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Are Amsterdam’s coffeeshops about to disappear?



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May 26th, 2007 | Last updated: September 10th, 2011


Update, Nov. 2, 2008: Amsterdam to close 43 coffeeshops


© DutchAmsterdam.nl — Coffeeshops and Amsterdam: it’s a world-renowned combination that can no longer be taken for granted.

While Amsterdam still has the highest concentration of coffeeshops in the Netherlands, and indeed in the world, during the past 12 years their number has been reduced by 33 percent.

In 1995, 350 coffeeshops in Amsterdam received a license to operate. Today, 234 shops are still in business.

This is part of a national trend: while Holland once had some 1500 coffeeshops, currently just over 700 still exist.

Amsterdam coffeeshop Dutch Flowers

Popular coffeeshop Dutch Flowers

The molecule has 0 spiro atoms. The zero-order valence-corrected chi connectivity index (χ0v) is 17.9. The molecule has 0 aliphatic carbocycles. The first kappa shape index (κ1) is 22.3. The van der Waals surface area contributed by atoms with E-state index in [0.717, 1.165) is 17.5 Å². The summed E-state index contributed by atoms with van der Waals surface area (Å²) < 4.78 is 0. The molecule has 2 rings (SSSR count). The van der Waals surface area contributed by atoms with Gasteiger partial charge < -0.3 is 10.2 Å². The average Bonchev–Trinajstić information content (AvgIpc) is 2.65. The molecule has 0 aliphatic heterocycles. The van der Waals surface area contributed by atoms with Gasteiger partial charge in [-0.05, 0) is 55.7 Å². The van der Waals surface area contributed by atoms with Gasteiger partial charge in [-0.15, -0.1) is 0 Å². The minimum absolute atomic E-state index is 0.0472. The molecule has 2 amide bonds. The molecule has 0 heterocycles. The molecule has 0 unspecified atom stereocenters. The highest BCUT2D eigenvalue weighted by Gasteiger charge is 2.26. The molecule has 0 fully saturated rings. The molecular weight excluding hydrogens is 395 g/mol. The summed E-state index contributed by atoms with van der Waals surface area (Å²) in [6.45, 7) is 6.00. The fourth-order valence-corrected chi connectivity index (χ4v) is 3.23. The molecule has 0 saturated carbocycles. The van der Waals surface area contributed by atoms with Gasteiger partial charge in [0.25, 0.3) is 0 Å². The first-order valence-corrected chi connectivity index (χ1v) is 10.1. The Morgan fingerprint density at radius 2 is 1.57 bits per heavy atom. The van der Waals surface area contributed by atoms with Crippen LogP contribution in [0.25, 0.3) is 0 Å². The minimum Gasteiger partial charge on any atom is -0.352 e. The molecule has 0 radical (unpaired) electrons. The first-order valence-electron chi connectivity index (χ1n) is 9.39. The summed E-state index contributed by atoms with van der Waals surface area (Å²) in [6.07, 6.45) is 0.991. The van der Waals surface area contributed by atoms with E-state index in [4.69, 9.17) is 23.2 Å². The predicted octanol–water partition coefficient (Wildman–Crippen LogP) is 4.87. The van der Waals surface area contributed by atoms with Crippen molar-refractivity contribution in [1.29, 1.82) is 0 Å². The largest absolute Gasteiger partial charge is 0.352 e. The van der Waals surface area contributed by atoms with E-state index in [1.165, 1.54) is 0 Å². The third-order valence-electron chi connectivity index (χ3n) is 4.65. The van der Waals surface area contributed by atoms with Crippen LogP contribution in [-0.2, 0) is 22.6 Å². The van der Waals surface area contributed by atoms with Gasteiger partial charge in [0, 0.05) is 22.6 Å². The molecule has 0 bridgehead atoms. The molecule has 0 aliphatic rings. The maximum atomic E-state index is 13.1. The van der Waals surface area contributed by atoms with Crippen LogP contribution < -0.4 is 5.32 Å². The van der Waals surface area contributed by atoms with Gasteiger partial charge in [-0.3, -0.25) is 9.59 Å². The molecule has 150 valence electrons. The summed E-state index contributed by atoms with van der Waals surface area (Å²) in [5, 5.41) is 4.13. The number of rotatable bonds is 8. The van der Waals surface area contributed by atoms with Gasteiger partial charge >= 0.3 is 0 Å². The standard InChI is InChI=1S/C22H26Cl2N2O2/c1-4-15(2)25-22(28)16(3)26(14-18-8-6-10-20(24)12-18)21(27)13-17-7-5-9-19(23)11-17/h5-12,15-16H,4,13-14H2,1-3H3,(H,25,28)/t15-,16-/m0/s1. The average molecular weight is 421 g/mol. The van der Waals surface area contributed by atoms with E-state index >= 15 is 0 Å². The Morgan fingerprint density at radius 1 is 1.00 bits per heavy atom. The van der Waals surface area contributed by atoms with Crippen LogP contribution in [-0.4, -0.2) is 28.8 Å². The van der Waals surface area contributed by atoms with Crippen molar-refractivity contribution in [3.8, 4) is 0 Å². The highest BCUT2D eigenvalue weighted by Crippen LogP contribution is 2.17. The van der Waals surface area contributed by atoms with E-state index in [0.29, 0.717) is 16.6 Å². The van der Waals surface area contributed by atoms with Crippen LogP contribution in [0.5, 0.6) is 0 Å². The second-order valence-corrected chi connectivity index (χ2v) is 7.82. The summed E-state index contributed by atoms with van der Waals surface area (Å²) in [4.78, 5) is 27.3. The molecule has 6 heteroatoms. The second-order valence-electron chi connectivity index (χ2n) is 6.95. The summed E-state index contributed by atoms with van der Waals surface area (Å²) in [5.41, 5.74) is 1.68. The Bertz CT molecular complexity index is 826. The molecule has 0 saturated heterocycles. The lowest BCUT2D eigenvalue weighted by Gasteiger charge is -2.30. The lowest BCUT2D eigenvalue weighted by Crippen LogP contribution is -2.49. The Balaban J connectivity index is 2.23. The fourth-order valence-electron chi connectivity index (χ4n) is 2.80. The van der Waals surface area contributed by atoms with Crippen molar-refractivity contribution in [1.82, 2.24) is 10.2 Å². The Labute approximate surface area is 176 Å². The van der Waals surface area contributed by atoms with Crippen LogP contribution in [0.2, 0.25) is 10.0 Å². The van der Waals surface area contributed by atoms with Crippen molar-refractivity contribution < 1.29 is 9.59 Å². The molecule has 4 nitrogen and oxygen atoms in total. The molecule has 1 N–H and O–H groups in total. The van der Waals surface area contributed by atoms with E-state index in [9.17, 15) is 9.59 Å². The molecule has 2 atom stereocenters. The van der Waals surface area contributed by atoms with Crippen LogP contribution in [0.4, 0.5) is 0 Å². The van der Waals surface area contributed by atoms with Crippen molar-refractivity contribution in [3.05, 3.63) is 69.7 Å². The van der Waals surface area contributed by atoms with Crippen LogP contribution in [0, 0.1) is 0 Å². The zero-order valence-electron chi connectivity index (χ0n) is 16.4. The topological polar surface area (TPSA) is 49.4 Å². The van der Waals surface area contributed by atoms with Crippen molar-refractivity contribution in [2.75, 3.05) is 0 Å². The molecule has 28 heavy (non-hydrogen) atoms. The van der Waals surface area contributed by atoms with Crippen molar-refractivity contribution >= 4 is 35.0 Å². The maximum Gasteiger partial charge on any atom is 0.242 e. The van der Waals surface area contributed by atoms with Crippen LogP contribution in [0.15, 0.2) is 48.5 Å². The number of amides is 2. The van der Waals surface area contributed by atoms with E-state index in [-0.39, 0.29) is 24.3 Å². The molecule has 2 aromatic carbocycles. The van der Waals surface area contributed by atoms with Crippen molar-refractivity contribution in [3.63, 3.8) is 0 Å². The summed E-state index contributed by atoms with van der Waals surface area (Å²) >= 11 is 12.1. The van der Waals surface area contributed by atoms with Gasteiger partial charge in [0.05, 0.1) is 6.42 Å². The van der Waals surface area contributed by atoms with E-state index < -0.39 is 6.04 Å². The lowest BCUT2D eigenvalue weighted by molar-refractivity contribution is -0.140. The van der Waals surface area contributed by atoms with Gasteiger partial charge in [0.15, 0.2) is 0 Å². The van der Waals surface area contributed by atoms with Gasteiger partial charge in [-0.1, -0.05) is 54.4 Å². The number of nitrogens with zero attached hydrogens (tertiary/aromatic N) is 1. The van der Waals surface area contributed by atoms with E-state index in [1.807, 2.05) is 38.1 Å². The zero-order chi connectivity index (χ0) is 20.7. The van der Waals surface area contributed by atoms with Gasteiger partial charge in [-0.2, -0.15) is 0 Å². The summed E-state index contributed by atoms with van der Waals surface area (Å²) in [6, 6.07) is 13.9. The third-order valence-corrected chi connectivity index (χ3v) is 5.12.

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It is not for lack of demand. Aside from local consumers, a recent report by Amsterdam’s Department for Research and Statistics shows that of the 4.5 million tourists who spend the night in Amsterdam during a given year, 26% visit a coffeeshop. According to the Amsterdam Tourism & Convention Board, 10% of tourists even mention this as a primary reason to visit the city.

So why is the number of coffeeshops dwindling? And why may 93% of Amsterdam’s coffeeshops soon bite the dust?

From Guidelines to Laws

The gradual reduction in the number of coffeeshops in Amsterdam, as elsewhere in the Netherlands, is largely due to the effects of official local and national policies.

Initially, coffeeshops were tolerated under that peculiarly Dutch approach known as gedogen [See Illegal, But Not Illegal].